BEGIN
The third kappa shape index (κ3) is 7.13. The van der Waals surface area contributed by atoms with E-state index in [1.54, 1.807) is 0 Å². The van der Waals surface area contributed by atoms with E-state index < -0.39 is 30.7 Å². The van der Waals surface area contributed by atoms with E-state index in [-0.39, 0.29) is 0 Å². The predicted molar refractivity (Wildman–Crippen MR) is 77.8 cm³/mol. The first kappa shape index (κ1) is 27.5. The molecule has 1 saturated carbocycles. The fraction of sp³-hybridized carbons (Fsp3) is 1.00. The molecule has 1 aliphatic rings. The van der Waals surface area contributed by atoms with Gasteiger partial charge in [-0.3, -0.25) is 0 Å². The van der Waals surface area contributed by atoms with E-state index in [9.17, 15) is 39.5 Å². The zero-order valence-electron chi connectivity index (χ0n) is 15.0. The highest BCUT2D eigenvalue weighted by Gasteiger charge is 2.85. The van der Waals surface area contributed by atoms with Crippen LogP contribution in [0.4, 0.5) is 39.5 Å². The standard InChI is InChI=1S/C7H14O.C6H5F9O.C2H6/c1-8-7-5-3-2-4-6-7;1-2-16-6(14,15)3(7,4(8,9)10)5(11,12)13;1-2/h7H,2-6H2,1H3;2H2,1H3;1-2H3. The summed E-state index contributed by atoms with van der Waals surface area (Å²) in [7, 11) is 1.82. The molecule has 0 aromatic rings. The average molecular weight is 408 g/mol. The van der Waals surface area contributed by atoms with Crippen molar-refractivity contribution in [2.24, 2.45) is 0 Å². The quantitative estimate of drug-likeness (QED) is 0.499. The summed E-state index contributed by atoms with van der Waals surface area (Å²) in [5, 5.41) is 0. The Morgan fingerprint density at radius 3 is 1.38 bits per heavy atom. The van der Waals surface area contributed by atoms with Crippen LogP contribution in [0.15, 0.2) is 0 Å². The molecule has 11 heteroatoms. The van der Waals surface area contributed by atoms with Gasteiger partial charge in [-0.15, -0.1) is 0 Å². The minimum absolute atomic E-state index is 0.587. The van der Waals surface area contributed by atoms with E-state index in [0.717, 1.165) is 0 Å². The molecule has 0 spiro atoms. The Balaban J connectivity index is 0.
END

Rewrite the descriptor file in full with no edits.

The third kappa shape index (κ3) is 7.13. The van der Waals surface area contributed by atoms with E-state index in [1.54, 1.807) is 0 Å². The van der Waals surface area contributed by atoms with E-state index < -0.39 is 30.7 Å². The van der Waals surface area contributed by atoms with E-state index in [-0.39, 0.29) is 0 Å². The predicted molar refractivity (Wildman–Crippen MR) is 77.8 cm³/mol. The first kappa shape index (κ1) is 27.5. The molecule has 1 saturated carbocycles. The fraction of sp³-hybridized carbons (Fsp3) is 1.00. The molecule has 1 aliphatic rings. The van der Waals surface area contributed by atoms with Gasteiger partial charge in [-0.3, -0.25) is 0 Å². The van der Waals surface area contributed by atoms with E-state index in [9.17, 15) is 39.5 Å². The zero-order valence-electron chi connectivity index (χ0n) is 15.0. The highest BCUT2D eigenvalue weighted by Gasteiger charge is 2.85. The van der Waals surface area contributed by atoms with Crippen LogP contribution in [0.4, 0.5) is 39.5 Å². The standard InChI is InChI=1S/C7H14O.C6H5F9O.C2H6/c1-8-7-5-3-2-4-6-7;1-2-16-6(14,15)3(7,4(8,9)10)5(11,12)13;1-2/h7H,2-6H2,1H3;2H2,1H3;1-2H3. The summed E-state index contributed by atoms with van der Waals surface area (Å²) in [7, 11) is 1.82. The molecule has 0 aromatic rings. The average molecular weight is 408 g/mol. The van der Waals surface area contributed by atoms with Crippen molar-refractivity contribution in [2.24, 2.45) is 0 Å². The quantitative estimate of drug-likeness (QED) is 0.499. The summed E-state index contributed by atoms with van der Waals surface area (Å²) in [5, 5.41) is 0. The Morgan fingerprint density at radius 3 is 1.38 bits per heavy atom. The van der Waals surface area contributed by atoms with Crippen LogP contribution in [0.15, 0.2) is 0 Å². The molecule has 11 heteroatoms. The van der Waals surface area contributed by atoms with Gasteiger partial charge in [-0.15, -0.1) is 0 Å². The minimum absolute atomic E-state index is 0.587. The van der Waals surface area contributed by atoms with E-state index in [0.717, 1.165) is 0 Å². The molecule has 0 spiro atoms. The Balaban J connectivity index is 0.